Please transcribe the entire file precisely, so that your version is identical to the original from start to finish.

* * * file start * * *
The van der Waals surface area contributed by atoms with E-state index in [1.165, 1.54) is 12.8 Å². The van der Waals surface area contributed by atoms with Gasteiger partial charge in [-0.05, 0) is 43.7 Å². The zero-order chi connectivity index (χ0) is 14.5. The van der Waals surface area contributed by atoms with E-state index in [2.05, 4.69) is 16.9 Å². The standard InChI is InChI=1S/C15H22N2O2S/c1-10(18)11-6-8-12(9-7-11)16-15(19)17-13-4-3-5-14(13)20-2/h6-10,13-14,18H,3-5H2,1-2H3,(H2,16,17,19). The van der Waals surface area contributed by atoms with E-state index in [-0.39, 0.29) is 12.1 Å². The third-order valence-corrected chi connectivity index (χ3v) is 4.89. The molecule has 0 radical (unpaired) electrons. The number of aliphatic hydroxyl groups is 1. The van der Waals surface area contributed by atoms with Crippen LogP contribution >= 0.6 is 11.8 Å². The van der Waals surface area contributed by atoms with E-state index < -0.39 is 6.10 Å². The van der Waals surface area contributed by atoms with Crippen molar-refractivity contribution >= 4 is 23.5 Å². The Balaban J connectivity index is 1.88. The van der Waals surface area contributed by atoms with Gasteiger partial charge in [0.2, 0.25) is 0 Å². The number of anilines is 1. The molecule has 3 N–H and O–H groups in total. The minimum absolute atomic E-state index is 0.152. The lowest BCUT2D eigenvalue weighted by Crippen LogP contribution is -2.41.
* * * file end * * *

The van der Waals surface area contributed by atoms with E-state index in [1.165, 1.54) is 12.8 Å². The van der Waals surface area contributed by atoms with Gasteiger partial charge in [-0.05, 0) is 43.7 Å². The zero-order chi connectivity index (χ0) is 14.5. The van der Waals surface area contributed by atoms with E-state index in [2.05, 4.69) is 16.9 Å². The standard InChI is InChI=1S/C15H22N2O2S/c1-10(18)11-6-8-12(9-7-11)16-15(19)17-13-4-3-5-14(13)20-2/h6-10,13-14,18H,3-5H2,1-2H3,(H2,16,17,19). The van der Waals surface area contributed by atoms with E-state index in [-0.39, 0.29) is 12.1 Å². The third-order valence-corrected chi connectivity index (χ3v) is 4.89. The molecule has 0 radical (unpaired) electrons. The number of aliphatic hydroxyl groups is 1. The van der Waals surface area contributed by atoms with Crippen LogP contribution >= 0.6 is 11.8 Å². The van der Waals surface area contributed by atoms with E-state index < -0.39 is 6.10 Å². The van der Waals surface area contributed by atoms with Crippen molar-refractivity contribution >= 4 is 23.5 Å². The Balaban J connectivity index is 1.88. The van der Waals surface area contributed by atoms with Gasteiger partial charge in [0.2, 0.25) is 0 Å². The number of anilines is 1. The molecule has 3 N–H and O–H groups in total. The minimum absolute atomic E-state index is 0.152. The lowest BCUT2D eigenvalue weighted by Crippen LogP contribution is -2.41.